Les Bleus thrashed the Netherlands 4-0 at the end of August, but either side of that victory they suffered two disappointing results: Ola Toivonen’s last-minute strike brought Sweden a 2-1 win against the Euro 2016 runners-up, before Luxembourg secured a remarkable goalless draw at the Stade Municipal in Toulouse last month. Despite those setbacks, France remain in pole position to advance to Russia as winners of their segment, with Didier Deschamps’ charges holding a one-point advantage over second-placed Sweden and a four-point lead ahead of the Netherlands in third. Six points from their final two fixtures will be enough for the one-time world champions to finish at the summit of the standings in Group A, but a win and a draw may also be enough as they seek to make it through to their sixth successive World Cup finals.
France’s strength in depth is outstanding and they also possess a variety of different options right across the pitch, which allows them to switch between styles and systems between games. Deschamps is likely to opt for a 4-2-3-1 setup for Saturday’s clash, with Antoine Griezmann and Kylian Mbappe set to feature at the top of the pitch. Injured duo Paul Pogba and Ousmane Dembele are among the high-profile absentees, but the French can still call upon Blaise Matuidi, N’Golo Kante, Corentin Tilosso and Adrien Rabiot in the centre of the park and Thomas Lemar in forward areas. At the back, centre-halves Samuel Umtiti and Raphael Varane will provide a defensive shield in front of Tottenham Hotspur goalkeeper Hugo Lloris.
Bulgaria have given themselves a fighting chance of qualifying for Russia after amassing 12 points from their first eight fixtures in Group A. The Lions have not participated in a World Cup since the 1998 edition in France, when they were eliminated at the group stage four years after they made it all the way through to the semi-finals. Victories over Sweden and the Netherlands in Sofia were highly impressive and mean Bulgaria have arguably exceeded expectations in a tough group, but they have by no means had everything their own way: France brushed them aside in the return fixture, winning 4-1, while Sweden eased to victory in Solna by a margin of three goals to nil.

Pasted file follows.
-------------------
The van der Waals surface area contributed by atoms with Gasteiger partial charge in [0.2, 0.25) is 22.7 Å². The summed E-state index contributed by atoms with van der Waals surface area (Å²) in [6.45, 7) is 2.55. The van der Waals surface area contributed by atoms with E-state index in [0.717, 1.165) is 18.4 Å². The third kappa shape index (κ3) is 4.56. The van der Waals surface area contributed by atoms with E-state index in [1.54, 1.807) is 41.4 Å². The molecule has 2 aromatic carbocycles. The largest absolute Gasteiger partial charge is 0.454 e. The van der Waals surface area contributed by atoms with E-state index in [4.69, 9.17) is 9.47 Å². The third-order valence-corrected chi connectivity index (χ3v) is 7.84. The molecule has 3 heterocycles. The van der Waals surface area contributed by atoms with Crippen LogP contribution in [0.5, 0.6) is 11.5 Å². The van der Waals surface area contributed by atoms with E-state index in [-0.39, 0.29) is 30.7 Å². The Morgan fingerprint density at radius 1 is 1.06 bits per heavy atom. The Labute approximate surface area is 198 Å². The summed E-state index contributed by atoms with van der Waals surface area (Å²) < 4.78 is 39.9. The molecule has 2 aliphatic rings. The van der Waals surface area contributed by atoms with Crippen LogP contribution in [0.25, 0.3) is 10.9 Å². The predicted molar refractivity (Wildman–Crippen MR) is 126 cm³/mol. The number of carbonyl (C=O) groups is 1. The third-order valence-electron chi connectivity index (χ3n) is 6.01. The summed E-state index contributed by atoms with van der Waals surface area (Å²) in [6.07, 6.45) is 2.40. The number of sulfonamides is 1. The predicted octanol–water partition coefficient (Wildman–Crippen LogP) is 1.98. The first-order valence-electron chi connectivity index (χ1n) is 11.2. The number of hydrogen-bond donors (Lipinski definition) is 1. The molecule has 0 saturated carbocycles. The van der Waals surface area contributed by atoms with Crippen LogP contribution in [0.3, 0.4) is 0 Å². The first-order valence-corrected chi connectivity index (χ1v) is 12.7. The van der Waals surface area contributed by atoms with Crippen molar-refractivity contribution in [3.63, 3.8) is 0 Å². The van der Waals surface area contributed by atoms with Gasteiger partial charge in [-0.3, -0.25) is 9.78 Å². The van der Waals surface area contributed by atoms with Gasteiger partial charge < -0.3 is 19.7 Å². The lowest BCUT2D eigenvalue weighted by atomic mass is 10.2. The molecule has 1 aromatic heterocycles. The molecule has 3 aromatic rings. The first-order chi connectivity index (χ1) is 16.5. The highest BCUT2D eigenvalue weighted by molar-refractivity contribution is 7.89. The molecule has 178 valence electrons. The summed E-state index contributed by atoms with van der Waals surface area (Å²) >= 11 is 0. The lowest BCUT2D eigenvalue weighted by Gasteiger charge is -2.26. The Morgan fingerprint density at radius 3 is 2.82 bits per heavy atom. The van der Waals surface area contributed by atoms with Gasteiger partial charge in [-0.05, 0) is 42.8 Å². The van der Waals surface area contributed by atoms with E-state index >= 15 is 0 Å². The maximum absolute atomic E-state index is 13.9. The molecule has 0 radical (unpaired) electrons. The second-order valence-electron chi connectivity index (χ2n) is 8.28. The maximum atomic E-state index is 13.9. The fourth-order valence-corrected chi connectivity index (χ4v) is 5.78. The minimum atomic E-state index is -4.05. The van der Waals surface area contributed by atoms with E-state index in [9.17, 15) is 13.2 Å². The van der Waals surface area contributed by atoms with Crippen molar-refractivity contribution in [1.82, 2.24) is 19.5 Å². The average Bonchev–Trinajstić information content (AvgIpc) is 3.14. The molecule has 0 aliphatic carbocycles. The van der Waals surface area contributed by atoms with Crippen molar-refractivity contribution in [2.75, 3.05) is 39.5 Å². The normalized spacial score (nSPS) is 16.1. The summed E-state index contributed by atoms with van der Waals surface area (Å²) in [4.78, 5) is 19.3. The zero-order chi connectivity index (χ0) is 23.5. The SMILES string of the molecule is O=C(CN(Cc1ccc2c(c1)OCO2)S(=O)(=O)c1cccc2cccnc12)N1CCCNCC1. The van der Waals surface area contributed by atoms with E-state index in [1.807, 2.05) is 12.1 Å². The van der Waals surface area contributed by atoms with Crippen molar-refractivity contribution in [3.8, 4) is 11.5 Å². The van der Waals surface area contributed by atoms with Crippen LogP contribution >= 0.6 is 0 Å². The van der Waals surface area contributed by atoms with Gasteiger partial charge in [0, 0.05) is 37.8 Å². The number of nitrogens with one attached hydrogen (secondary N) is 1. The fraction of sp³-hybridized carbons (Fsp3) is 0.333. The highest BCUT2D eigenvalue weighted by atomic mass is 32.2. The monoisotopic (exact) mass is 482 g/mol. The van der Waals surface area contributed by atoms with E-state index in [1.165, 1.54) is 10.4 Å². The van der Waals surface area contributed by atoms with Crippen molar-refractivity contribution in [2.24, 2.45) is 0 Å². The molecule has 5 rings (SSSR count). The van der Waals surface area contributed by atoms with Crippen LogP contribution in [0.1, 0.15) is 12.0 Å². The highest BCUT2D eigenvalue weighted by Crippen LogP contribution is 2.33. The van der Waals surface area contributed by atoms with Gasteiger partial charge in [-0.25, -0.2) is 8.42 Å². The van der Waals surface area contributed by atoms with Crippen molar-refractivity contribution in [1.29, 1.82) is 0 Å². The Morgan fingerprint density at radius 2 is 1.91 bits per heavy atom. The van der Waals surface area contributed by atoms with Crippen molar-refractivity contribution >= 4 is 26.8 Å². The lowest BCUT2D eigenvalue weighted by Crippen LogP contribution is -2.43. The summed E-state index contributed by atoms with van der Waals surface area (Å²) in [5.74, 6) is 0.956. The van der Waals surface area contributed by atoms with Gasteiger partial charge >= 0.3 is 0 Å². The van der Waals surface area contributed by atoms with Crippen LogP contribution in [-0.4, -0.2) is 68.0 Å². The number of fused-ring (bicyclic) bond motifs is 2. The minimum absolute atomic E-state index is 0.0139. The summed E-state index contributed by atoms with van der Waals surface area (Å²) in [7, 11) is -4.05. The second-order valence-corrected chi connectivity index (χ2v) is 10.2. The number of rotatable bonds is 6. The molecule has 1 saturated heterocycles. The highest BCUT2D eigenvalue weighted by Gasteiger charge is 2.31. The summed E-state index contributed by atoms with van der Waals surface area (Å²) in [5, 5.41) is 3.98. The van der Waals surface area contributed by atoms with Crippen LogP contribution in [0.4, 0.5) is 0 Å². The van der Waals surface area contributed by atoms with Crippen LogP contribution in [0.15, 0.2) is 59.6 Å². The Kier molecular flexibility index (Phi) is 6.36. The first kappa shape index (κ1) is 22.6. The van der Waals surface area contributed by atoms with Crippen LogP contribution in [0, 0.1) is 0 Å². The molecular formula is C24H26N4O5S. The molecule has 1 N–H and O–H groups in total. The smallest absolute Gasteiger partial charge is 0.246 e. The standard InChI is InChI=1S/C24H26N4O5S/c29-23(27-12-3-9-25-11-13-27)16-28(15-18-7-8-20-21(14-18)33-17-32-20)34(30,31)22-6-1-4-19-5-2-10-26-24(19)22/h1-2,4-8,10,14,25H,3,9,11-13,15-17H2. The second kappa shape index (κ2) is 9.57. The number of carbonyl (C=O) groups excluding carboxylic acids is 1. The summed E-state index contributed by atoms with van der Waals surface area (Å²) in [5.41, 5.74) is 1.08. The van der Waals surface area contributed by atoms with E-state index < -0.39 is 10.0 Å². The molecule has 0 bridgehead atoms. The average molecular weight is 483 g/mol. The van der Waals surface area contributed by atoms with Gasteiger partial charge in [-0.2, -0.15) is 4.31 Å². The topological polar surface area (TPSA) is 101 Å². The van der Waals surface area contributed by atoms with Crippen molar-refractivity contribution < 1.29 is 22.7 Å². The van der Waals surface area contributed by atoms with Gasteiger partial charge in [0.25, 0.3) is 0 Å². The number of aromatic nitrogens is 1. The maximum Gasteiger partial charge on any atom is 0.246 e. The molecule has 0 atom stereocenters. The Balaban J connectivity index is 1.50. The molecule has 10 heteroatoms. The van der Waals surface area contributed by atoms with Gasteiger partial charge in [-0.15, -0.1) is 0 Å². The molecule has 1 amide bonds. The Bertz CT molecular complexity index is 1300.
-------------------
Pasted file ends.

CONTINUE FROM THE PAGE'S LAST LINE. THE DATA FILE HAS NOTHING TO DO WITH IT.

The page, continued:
Petar Hubchev has used both 4-1-4-1 and 4-2-3-1 formations in recent matches, with the latter more likely on Saturday given that Bulgaria realistically need a win to keep their qualification hopes alive. Spartak Moscow attacker Ivelin Popov is the chief goal threat at the top of the pitch – although with just 12 goals in 70 international appearances, he is hardly prolific – but he could play in a slightly withdrawn role behind Spas Delev, while Georgi Kostadinov and Ivaylo Chochev will probably fill the two available spots in the centre of midfield. A back four of Strahil Popov, Bozhidar Chorbadzhiyski, Vasil Bozhikov and Petar Zanev, meanwhile, will be kept busy by France’s fearsome frontline.
This could be one of the most enjoyable encounters in European qualification this weekend; France are clearly favourites to come out on top, but Bulgaria’s excellent home record – they have won all four of their previous Group A matches – means this game is far from a foregone conclusion. Having said that, it would still be wise to back an away win at the Vasil Levski National Stadium, perhaps with both teams to score; another option worth considering is a France triumph with fewer than 2.5 goals netted in total.